How to Say You’re Welcome in Spanish

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The most well-known and widely accepted method of expressing “you’re welcome” in Spanish is “de nada,” however there are numerous more expressions that communicate the same attitude. Some of these phrases are not used in all Spanish-speaking nations, but they all communicate the correct concept. Here are a few sentences to consider when replying to someone’s thanks.

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Method 1: Standard “You’re Welcome”

1. Use the phrase “de nada.” When someone thanks you, this is the usual, textbook response: “you’re welcome.”

  • “It’s nothing,” rather than “you’re welcome,” is a little more accurate English counterpart.
  • Depending on the word it modifies, de may be rendered as “of,” “from,” “about,” “as,” or “with.” However, the most popular translation is “of.”
  • Nada is a word that means “nothing.”
  • The phrase’s closest literal translation would be “of nothing” or “about nothing.”
  • Because there is no verb in this sentence, the manner it is stated or written does not alter depending on who you are speaking to.

2. Change to “por nada.” Por nada is another way of expressing “you’re welcome” that basically translates to “it’s nothing.”

  • More precisely, por nada translates to “for nothing.” Por is a preposition in Spanish that means “for” or “because of.”
  • It is important to note that this term is not utilized in every Spanish-speaking nation. It is used in certain Latin American nations, such as Costa Rica and Puerto Rico, but not other Latin American countries or Spain.
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3. “No hay de qué,” you say. The precise translation of this phrase is “nothing to thank for,” but the common connotation is “nothing to be thankful for.” It’s more frequent and polite than “de nada.”

  • Because hay means “there,” no hay means “not there” or “there is not.”
  • Qué is Spanish for “what.”

4. Declare “a la orden” or “a su/tu orden.” This translates as “at your command/at the command,” which means that if there is anything further you can help with, you will gladly do it at the person’s request. It is both courteous and common. Some nations emphasize “tu” more than “usted” (and vice versa), depending on whether you use “a su orden” or “a tu orden.” “A la orden” is a neutral phrase.

Method 2: Expressing Your Pleasure

1. Say that with enthusiasm. In English, this word literally translates to “with joy.”

  • Con means “with” in Spanish.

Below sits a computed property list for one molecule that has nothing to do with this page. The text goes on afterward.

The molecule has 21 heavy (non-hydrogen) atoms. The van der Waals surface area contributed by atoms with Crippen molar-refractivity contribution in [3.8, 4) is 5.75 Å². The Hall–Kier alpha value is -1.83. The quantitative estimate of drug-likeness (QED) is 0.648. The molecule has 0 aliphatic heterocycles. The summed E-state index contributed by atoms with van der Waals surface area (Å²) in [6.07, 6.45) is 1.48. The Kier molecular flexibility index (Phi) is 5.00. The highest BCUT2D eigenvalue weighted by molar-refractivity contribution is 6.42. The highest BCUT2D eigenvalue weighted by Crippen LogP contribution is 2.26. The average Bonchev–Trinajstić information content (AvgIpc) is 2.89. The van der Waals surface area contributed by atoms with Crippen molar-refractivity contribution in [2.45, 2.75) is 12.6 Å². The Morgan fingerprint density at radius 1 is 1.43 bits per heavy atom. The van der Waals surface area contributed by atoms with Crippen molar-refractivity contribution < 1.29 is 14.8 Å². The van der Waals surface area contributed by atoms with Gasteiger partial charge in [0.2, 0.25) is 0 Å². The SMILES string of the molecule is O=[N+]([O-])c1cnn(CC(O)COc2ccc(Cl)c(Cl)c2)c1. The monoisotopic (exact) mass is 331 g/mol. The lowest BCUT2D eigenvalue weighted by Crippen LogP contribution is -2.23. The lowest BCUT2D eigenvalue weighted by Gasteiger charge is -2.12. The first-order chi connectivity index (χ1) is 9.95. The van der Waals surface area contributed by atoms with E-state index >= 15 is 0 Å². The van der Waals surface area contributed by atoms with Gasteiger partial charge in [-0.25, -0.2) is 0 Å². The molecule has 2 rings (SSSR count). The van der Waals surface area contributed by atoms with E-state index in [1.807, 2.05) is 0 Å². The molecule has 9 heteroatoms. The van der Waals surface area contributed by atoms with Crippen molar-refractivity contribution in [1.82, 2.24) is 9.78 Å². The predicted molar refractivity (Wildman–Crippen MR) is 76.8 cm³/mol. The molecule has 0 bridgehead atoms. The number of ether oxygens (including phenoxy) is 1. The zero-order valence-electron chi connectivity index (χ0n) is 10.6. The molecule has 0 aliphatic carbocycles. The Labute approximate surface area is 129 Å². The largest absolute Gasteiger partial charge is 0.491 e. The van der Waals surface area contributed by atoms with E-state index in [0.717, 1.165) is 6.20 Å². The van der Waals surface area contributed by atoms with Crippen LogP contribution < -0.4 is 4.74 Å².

• Goûto may be rendered as “pleasure” as a noun.

2. Declare “with great pleasure.” This word literally translates to “with great delight.” “Con gusto” is another option.
Don’t merely respond “mucho gusto,” since this phrase (short for “mucho gusto en conocerte,” or “I am delighted to meet you”) is more often used in response to an introduction than as a means of stating “you’re welcome.”

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3. Only use “es mi placer” if you’re feeling really courteous. This expression implies “it is my joy.” This one is elegant and uttered rarely. Use it to pique someone’s curiosity, to impress, or just because you woke up in a particularly good mood that day and felt like distributing love and goodness everywhere.

  • Es is a contraction of the verb ser, which means “to be.” Because this is the third person singular conjugation, it is virtually equivalent to stating “it is.”
  • Mi is a form of ownership that implies “mine.”
  • The word placer signifies “delight.”
  • Similarly, you might simply say “un placer” or “a pleasure” to convey that the favor you were thanked for was a joy to do.
  • “El placer es mo” should not be used. This directly translates to “the joy is mine.” In response to an introduction, this is employed. You may say that in answer to “Es un placer conocerte Pedro” (It’s a joy to meet you Pedro).

What are three ways to say you are welcome in Spanish?

  • With much pleasure It’s my joy (Literally: With much pleasure) Thank you for cooking today…
  • It’s a pleasure It’s an honor. Thank you for washing my clothes.
  • For nothing It’s insignificant…
  • There is no such thing as Don’t bring it up.
  • A la carte At your disposal.
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How do you respond to de nada?

So instead of responding de nada, you may respond to a gracias with gracias a tea or with a tea, which essentially implies well you’re welcome and thank you.

How does De nada mean you’re welcome?

Standard “Thank you,” say “de nada.” When someone thanks you, this is the usual, textbook response: “you’re welcome.” “It’s nothing,” rather than “you’re welcome,” is a little more accurate English counterpart.

How do Colombians say you’re welcome?

‘With gusto,’ ‘with great gusto,’ ‘with muchisimo gusto.’ These are all quite frequent and, like ‘que pena…,’ are used in the same manner that you would say ‘no problems,’ or ‘you’re welcome.’

Is De nada rude?

De nada is often used as a courteous response to Gracias. Por nada, on the other hand, is used when you were working on something and didn’t get a result, therefore you were working for nothing. Por nada, in my view, would be an unacceptable response after Gracias! For nothing = por nada

What does mucho gusto?

Mucho Appetito Moo-cho Goo-stow is pronounced. This phrase translates as “glad to meet you.” It is clearly used while meeting someone for the first time. It may be used at the start and conclusion of a discussion.

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